As soon as we could, we politely excused ourselves from Sky's buddies with a vague plan for the boys to meet him again on the first day. Our next stop was the assistant principal's office where we needed to figure out a schedule problem and request a locker relocation from the middle of a locker bay to a quieter and easier to manage end spot. Sky remained petrified. He couldn't speak. He couldn't make eye contact. I could see tears hovering in the corners of his eyes.
Asst Principal: "Welcome to middle school! Are you excited?" 
Sky: "...." 
Asst Principal: "How was your summer? Did you do anything interesting?" 
Sky: "...." 
Asst Principal: "I went to the Grand Canyon." 
Sky: "...."
Eventually, he quit trying to make small talk with Sky and looked to me for the lowdown. We talked briefly about Sky's anxiety and the best methods to address any issues that might arise during the year. Then he got to work; not only did he immediately solve Sky's schedule and locker issues, he also reached out to Sky's case worker to let her know we were at the school and that Sky was near DEFCON 1.

And, suddenly I was reminded of why I love this district so much. As Sky broke down at his locker, frustrated by binders that barely fit, overwhelmed by the all the new information, and scared of the unknown (How would he find his classes? Who would be in them with him? What was he supposed to take to every class? How could he possibly survive middle school?), his case worker, Ms. Hart, dropped by to say "hi." 

Within minutes, she addressed all of Sky's worries. One by one, she gave him concrete and easy-to-manage strategies. She introduced him to the PE teacher, walked him through the PE locker room, showed him her locker key in case he couldn't get his open on the first day, showed him how to hold the locker just so when it sticks, promised to walk him to each and every class if needed, and tracked down a copy of the school emergency map so Sky could visualize his schedule.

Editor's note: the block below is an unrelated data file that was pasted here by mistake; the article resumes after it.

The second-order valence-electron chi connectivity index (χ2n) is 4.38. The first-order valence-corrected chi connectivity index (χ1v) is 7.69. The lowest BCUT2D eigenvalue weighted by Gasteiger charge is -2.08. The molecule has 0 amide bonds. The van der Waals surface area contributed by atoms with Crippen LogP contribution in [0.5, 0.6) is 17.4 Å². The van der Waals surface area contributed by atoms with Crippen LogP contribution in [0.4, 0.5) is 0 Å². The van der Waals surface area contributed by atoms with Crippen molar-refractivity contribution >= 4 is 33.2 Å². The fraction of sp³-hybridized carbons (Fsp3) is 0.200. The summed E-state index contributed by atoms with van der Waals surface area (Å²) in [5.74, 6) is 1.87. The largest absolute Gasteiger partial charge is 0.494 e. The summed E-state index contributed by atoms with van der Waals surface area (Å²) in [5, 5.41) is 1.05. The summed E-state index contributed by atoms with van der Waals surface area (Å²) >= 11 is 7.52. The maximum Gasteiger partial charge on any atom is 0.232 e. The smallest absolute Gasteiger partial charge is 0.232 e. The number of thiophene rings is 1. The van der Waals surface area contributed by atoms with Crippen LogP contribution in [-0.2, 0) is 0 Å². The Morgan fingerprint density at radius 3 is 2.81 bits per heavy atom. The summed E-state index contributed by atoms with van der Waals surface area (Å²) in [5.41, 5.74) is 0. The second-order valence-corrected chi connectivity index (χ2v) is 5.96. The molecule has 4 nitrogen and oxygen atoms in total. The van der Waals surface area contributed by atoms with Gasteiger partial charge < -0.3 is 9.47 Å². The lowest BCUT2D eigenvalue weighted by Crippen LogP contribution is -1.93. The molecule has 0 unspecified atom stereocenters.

Sky's map.
Sky went from 120 straight minutes of being on the verge of tears--unable to speak or make eye contact--to being able to smile and laugh again. The transformation was striking. By the time we left two and a half agonizing hours after we'd arrived, Sky thought just maybe he could make this whole middle school thing work. And, by the time he got on the bus this morning, he'd memorized his locker number, his combination, and the way to all of his classes. In fact, I'm pretty sure he'll be the most prepared kid in the whole school!

It's hard to be a parent when your kid struggles. You have to push them through things when they don't know how to get through it on their own. When they fall apart, the balance between supporting them and making sure they are learning the skills they need to make it in the world without you seems impossible to calculate. Having good social workers and special ed case workers has made school an entirely different experience for us. They get Sky. They get that he doesn't need a lot of support, but the support he needs is pretty important to his success. Being in a school district that understands this has had a hugely positive impact on Sky's world. And, it's made my world a lot more manageable, too.

And, so, we live to fight another day. Now we just need to survive puberty!

1 comment:

trellian said...

Go Sky, you can do it!